After a few weeks, most were gone, cringing and shrinking into the cold of the night air. By the time of the first November frost, they’d vanished.

Vanished but not died: what I’d seen was each fungus’s “fruiting body”. Below the surface, the mycelium lives on, often lending assistance to other plants, as I mentioned in my blog about planting bare root roses. Fungi act as an internet of the soil, allowing plants to communicate with each other. I wonder if we’ll ever be able to join in their conversations? It seems that mushrooms have a great deal to offer us.

And, of course, they do provide a key ingredient in a mushroom omelette; though make sure you choose the right variety …



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Critical Path Analysis – and all the trimmings

I don’t suppose John Lennon had Christmas dinner in mind when he wrote Come Together, the opening track of the Abbey Road album. But it’s the song that I found myself singing all the way through the process of cooking our festive feast (my turn …) this year.

p1020889The challenge is to get all the food, piping hot, onto all the plates at exactly the same time – an unreachable goal, of course, but an ideal that we strive to attain in the true tradition of Man’s enquenchable desire to control the natural world.

I tend to think of cooking Christmas dinner as a problem of project management. It’s all about planning, using estimates, making assumptions and peeling sprouts. It’s a situation in which I try to apply a touch of the old Critical Path Analysis, mostly unconsciously, but always with it in the back of my mind.

I remember first finding out about CPA (as we exponents routinely refer to it) in an edition of Reader’s Digest (still, by the way, the largest circulating magazine in the world), when I was a boy. In some respects, Reader’s Digest was our equivalent of the smartphone, as many people would be seen with their heads bowed, swiping through its A5 pages, oblivious to the world around them.

It featured all sorts of interesting stuff like updates on space technology (asking questions such as “Will Man ever walk on the Moon?“), “The Challenge of the Desert” and (a regular favourite) “It Pays to Increase Your Word Power“. One of the most popular strands was an analysis of what happens in a car accident. In the cover below, you’ll see the 1957 story headline “Slow Motion Picture of Death on the Road“.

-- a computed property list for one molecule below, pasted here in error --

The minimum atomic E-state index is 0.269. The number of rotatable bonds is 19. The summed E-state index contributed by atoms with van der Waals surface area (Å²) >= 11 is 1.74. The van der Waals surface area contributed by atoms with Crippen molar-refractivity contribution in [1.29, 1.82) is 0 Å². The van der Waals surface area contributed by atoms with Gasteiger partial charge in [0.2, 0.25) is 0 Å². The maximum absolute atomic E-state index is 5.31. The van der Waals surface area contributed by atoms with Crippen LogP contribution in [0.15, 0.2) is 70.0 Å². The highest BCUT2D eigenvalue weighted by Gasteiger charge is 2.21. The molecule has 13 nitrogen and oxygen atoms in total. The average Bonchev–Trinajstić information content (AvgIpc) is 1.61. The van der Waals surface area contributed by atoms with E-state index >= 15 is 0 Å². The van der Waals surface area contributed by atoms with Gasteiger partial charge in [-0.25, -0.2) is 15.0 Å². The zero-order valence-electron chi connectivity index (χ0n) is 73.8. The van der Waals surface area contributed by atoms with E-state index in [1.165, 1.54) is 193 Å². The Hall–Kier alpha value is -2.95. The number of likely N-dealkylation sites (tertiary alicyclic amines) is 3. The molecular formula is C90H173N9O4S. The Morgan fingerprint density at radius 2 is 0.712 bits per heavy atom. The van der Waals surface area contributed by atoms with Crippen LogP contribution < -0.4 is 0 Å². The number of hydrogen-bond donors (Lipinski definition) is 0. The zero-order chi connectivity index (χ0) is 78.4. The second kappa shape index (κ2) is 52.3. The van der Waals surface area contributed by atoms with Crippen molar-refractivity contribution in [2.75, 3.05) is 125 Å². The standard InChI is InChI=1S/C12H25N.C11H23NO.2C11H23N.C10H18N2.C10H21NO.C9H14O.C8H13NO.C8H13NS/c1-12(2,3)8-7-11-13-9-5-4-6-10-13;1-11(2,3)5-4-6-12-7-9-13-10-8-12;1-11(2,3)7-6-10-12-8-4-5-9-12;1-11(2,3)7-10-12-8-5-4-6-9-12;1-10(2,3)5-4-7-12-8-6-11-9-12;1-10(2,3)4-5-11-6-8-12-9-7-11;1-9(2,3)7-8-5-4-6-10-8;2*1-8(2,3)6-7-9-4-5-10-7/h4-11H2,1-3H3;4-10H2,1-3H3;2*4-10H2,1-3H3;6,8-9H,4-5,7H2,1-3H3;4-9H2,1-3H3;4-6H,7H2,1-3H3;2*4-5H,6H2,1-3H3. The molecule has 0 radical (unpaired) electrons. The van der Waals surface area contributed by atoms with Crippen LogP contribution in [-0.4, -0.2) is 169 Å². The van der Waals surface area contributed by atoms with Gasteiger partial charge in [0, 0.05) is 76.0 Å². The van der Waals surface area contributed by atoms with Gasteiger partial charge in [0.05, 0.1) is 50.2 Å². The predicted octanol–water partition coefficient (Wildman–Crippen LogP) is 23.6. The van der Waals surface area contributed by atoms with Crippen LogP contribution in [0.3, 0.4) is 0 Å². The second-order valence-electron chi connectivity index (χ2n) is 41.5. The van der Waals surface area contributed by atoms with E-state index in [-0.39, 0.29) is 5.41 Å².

Articles on this specific theme were included very often, providing readers with a gory, millisecond-by-millisecond analysis of what happens to “Gerald” (say) as his cracking forehead begins to pass through the ever-so-slowly shattering windscreen. There’s an example of this kind of thing in this classic reprint, the original published even before my time.

But I digress.

One such fascinating piece was about Critical Path Analysis, and it included all kinds of thought-provoking advice on how to plan the timings of a project so that everything “comes together” on time. And now, of course, it comes in so useful in situations such as cooking Christmas dinner.

cpa280I got up especially early on the day, and began planning my approach. Clearly getting the turkey underway early enough was of “critical” importance. So I immediately built that event into my CPA plan. Next I analysed the time differentials involved in peeling the potatoes, parsnips and swede, allowing a suitable period for key elements such as the relative time:space in the oven:temperature variation quotient.


In a matter of a few hours I was able to see that the project was coming together really well. I allotted some fast tracking variables to creating the gravy pathway, prior to building in an Activity-on-node diagram, showing my revised critical path schedule, along with total float and critical path drag computations. With the project planning nearly complete, I prepared a PERT chart insert to ensure that the pudding arrived at exactly the right time.

With all planning documentation, drag factor diagrams and PERT scheduling completed successfully by 1.00pm, I began unwrapping the turkey.



Image credit: on-node analysis – By NuggetkiwiOwn work, CC BY-SA 3.0, Link